Myanmar launches $500m tourism plan

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Yangon pagodaMyanmar has drawn up a master tourism plan that includes 38 developmental projects worth nearly $500 million in an effort to boost the tourism sector’s competitiveness, project environmentally important areas and safeguard ethnic communities, the Asian Development Bank (ADB) announced in a statement on June 5.

“This master plan outlines a path to welcoming more visitors to Myanmar without threatening our unique cultural heritage or endangering pristine environments,” said U Htay Aung, Myanmar’s Minister for Hotels and Tourism, at the unveiling of the tourism plan, which included the Norwegian government and ADB as observers.

With EU- and US-imposed sanctions widely dropped, Myanmar is forecast to continue experiencing a raft of visitors after growing 55 per cent in 2012, placing added pressure on its already stressed infrastructure. Indeed, tourist arrivals in Myanmar topped the 1 million mark for the first time ever in 2012, and that number is expected to reach 1.3 million this year.

It is believed that if the torrent of reforms that has brought Myanmar back to global credibility can be sustained, tourist arrivals would continue to grow seven-fold to 7.5 million by 2020, bringing in tourism receipts worth $10.1 billion in the process.

According to the ADB, under a high-growth scenario, the tourism sector could create as much as 1.4 million jobs in Myanmar.

“Tourism will be a pillar of Myanmar’s economy, and it has the potential to create meaningful job opportunities for the country’s people, including those living in poor communities,” said ADB Vice President Stephen Groff.

“This [tourism master] plan is a long-term vision, and a solid start to ensuring tourism contributes to equitable social and economic development in Myanmar.”

This trend looks to already be on the way. Yangon witnessed a 44 per cent rise in foreign arrivals during the first four months of 2013, according to official data, and hotel chains are hotly eying the market.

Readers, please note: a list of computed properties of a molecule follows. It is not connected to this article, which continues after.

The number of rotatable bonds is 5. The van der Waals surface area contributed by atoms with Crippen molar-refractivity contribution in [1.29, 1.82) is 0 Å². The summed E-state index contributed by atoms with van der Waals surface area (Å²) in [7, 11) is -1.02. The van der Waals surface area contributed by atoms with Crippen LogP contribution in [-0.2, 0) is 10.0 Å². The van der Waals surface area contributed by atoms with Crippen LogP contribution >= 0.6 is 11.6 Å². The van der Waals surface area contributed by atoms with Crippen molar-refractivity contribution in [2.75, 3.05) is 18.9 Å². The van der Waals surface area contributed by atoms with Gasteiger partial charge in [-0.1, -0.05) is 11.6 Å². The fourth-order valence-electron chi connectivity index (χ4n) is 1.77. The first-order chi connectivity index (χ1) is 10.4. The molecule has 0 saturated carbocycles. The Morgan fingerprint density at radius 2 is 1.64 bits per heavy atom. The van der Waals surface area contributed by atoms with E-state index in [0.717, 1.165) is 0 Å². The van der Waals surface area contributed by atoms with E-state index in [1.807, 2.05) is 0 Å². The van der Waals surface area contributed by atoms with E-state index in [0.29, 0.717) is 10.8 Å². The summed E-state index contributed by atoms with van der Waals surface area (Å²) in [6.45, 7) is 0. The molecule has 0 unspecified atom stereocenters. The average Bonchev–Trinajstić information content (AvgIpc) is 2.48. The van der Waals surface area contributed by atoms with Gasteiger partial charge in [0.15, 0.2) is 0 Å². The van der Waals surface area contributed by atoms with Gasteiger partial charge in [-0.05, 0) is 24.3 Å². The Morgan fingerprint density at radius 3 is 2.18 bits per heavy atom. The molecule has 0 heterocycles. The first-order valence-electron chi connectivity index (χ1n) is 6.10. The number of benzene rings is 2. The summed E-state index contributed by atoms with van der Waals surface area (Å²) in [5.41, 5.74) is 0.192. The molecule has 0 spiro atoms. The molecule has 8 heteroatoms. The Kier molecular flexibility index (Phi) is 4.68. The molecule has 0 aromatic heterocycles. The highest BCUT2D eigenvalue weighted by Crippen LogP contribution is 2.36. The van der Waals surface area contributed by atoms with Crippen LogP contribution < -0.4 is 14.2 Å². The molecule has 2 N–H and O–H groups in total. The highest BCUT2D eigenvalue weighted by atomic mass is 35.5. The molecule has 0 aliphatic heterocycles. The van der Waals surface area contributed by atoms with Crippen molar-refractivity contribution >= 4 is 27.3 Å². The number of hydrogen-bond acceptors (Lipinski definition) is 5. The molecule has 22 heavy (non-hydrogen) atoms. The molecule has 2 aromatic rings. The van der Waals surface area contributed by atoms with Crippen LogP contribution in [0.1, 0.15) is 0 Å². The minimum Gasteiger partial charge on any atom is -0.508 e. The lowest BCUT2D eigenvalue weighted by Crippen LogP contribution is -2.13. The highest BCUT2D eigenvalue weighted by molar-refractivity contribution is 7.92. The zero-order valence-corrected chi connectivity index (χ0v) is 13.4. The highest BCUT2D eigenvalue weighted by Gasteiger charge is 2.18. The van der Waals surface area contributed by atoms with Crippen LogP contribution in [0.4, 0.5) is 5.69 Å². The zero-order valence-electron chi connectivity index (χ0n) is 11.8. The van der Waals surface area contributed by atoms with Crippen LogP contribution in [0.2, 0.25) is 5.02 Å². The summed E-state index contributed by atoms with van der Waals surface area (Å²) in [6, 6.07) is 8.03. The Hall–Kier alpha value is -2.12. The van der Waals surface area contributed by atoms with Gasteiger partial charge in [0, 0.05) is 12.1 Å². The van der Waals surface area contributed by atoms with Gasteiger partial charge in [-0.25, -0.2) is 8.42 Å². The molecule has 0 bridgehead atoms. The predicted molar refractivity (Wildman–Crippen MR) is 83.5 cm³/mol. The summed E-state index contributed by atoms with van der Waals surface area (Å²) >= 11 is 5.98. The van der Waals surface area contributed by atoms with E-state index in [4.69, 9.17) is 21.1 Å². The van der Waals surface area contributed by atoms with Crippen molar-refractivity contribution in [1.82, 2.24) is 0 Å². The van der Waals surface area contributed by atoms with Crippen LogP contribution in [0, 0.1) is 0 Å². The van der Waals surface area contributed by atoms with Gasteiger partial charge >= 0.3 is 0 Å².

Thailand, China, Japan, the US, and South Korea making up the bulk of visitors, followed by France, Germany, Malaysia, Singapore, and the UK.

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Reading Time: 2 minutes

Myanmar has drawn up a master tourism plan that includes 38 developmental projects worth nearly $500 million in an effort to boost the tourism sector’s competitiveness, project environmentally important areas and safeguard ethnic communities, the Asian Development Bank (ADB) announced in a statement on June 5.

Reading Time: 2 minutes

Yangon pagodaMyanmar has drawn up a master tourism plan that includes 38 developmental projects worth nearly $500 million in an effort to boost the tourism sector’s competitiveness, project environmentally important areas and safeguard ethnic communities, the Asian Development Bank (ADB) announced in a statement on June 5.

“This master plan outlines a path to welcoming more visitors to Myanmar without threatening our unique cultural heritage or endangering pristine environments,” said U Htay Aung, Myanmar’s Minister for Hotels and Tourism, at the unveiling of the tourism plan, which included the Norwegian government and ADB as observers.

With EU- and US-imposed sanctions widely dropped, Myanmar is forecast to continue experiencing a raft of visitors after growing 55 per cent in 2012, placing added pressure on its already stressed infrastructure. Indeed, tourist arrivals in Myanmar topped the 1 million mark for the first time ever in 2012, and that number is expected to reach 1.3 million this year.

It is believed that if the torrent of reforms that has brought Myanmar back to global credibility can be sustained, tourist arrivals would continue to grow seven-fold to 7.5 million by 2020, bringing in tourism receipts worth $10.1 billion in the process.

According to the ADB, under a high-growth scenario, the tourism sector could create as much as 1.4 million jobs in Myanmar.

“Tourism will be a pillar of Myanmar’s economy, and it has the potential to create meaningful job opportunities for the country’s people, including those living in poor communities,” said ADB Vice President Stephen Groff.

“This [tourism master] plan is a long-term vision, and a solid start to ensuring tourism contributes to equitable social and economic development in Myanmar.”

This trend looks to already be on the way. Yangon witnessed a 44 per cent rise in foreign arrivals during the first four months of 2013, according to official data, and hotel chains are hotly eying the market.

Thailand, China, Japan, the US, and South Korea making up the bulk of visitors, followed by France, Germany, Malaysia, Singapore, and the UK.

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